Definitions of pick

  1. harass with constant criticism; " Don't always pick on your little brother"
  2. attack with or as if with a pickaxe of ice or rocky ground, for example; " Pick open the ice"
  3. the act of choosing or selecting; " your choice of colors was unfortunate"; " you can take your pick"
  4. the person or thing chosen or selected; " he was my pick for mayor"
  5. the best people or things in a group; " the cream of England's young men were killed in the Great War"
  6. look for and gather; " pick mushrooms"; " pick flowers"
  7. the yarn woven across the warp yarn in weaving
  8. pilfer or rob; " pick pockets"
  9. a basketball maneuver; obstructing an opponent with one's body; " he was called for setting an illegal pick"
  10. a heavy iron tool with a wooden handle and a curved head that is pointed on both ends; " they used picks and sledges to break the rocks"
  11. a thin sharp implement used for picking; " he used a pick to clean dirt out of the cracks"
  12. the quantity of a crop that is harvested; " he sent the first picking of berries to the market"; " it was the biggest peach pick in years"
  13. remove in small bits; " pick meat from a bone"
  14. select carefully from a group; " She finally picked her successor"; " He picked his way carefully"
  15. eat intermittently; take small bites of; " He pieced at the sandwich all morning"; " She never eats a full meal-- she just nibbles"
  16. pull lightly but sharply with a plucking motion; " he plucked the strings of his mandolin"
  17. provoke; " pick a fight or a quarrel"
  18. pay for something; " pick up the tab"; " pick up the burden of high- interest mortgages"; " foot the bill"
  19. completely; used as intensifiers; " clean forgot the appointment"; " I'm plumb ( or plum) tuckered out"
  20. To throw; to pitch.
  21. To peck at, as a bird with its beak; to strike at with anything pointed; to act upon with a pointed instrument; to pierce; to prick, as with a pin.
  22. To separate or open by means of a sharp point or points; as, to pick matted wool, cotton, oakum, etc.
  23. To open ( a lock) as by a wire.
  24. To pull apart or away, especially with the fingers; to pluck; to gather, as fruit from a tree, flowers from the stalk, feathers from a fowl, etc.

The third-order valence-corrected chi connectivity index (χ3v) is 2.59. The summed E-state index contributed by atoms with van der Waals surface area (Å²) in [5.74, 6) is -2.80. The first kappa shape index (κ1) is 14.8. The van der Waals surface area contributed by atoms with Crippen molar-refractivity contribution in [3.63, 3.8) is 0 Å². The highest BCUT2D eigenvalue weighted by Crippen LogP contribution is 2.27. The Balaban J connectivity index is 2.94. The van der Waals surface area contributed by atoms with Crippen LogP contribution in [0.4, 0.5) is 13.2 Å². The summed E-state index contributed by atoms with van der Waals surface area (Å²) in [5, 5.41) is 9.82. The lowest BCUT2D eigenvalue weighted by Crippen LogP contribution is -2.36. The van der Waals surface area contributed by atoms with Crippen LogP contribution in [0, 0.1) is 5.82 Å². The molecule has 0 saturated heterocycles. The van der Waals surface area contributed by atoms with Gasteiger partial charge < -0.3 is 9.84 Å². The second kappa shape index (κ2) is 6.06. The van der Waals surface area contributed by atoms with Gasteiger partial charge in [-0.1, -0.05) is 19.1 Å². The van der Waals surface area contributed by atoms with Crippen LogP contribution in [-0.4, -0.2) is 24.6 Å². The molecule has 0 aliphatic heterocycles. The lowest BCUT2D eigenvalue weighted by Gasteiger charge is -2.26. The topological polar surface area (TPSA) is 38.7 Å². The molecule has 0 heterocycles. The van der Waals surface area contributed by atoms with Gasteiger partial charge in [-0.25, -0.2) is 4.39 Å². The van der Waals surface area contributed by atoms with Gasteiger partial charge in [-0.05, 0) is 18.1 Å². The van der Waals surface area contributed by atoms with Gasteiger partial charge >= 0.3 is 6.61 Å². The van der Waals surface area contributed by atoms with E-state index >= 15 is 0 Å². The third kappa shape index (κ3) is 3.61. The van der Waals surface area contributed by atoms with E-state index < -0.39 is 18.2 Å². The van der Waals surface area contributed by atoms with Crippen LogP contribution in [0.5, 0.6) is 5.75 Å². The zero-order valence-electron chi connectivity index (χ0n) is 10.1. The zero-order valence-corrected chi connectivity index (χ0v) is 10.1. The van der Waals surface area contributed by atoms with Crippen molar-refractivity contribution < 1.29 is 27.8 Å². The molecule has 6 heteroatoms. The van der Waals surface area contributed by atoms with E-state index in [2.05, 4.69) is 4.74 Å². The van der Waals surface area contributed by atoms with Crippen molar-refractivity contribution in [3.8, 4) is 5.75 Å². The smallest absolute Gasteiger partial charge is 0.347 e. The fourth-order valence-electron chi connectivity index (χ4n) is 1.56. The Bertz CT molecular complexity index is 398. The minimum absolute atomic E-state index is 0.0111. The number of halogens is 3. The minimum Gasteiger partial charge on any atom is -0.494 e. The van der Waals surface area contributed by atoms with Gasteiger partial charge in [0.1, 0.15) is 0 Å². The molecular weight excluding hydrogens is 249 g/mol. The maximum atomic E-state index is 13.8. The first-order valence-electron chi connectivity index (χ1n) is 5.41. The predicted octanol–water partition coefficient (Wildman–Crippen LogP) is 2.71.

25. To remove something from with a pointed instrument, with the fingers, or with the teeth; as, to pick the teeth; to pick a bone; to pick a goose; to pick a pocket.
  26. To trim.
  27. To eat slowly, sparingly, or by morsels; to nibble.
  28. To steal; to pilfer.
  29. Choice; right of selection; as, to have one's pick.
  30. That which would be picked or chosen first; the best; as, the pick of the flock.
  31. A particle of ink or paper imbedded in the hollow of a letter, filling up its face, and occasioning a spot on a printed sheet.
  32. That which is picked in, as with a pointed pencil, to correct an unevenness in a picture.
  33. To choose; to select; to separate as choice or desirable; to cull; as, to pick one's company; to pick one's way; - often with out.
  34. To take up; esp., to gather from here and there; to collect; to bring together; as, to pick rags; - often with up; as, to pick up a ball or stones; to pick up information.
  35. A sharp- pointed tool for picking; - often used in composition; as, a toothpick; a picklock.
  36. A heavy iron tool, curved and sometimes pointed at both ends, wielded by means of a wooden handle inserted in the middle, - used by quarrymen, roadmakers, etc.; also, a pointed hammer used for dressing millstones.
  37. The blow which drives the shuttle, - the rate of speed of a loom being reckoned as so many picks per minute; hence, in describing the fineness of a fabric, a weft thread; as, so many picks to an inch.
  38. A heavy pointed iron tool with a wooden handle; a pickax; a wire or other sharp- pointed instrument; a blow with a pointed instrument; act of choosing; choice or selection; as, take your pick; the best of anything; as, the pick of the lot.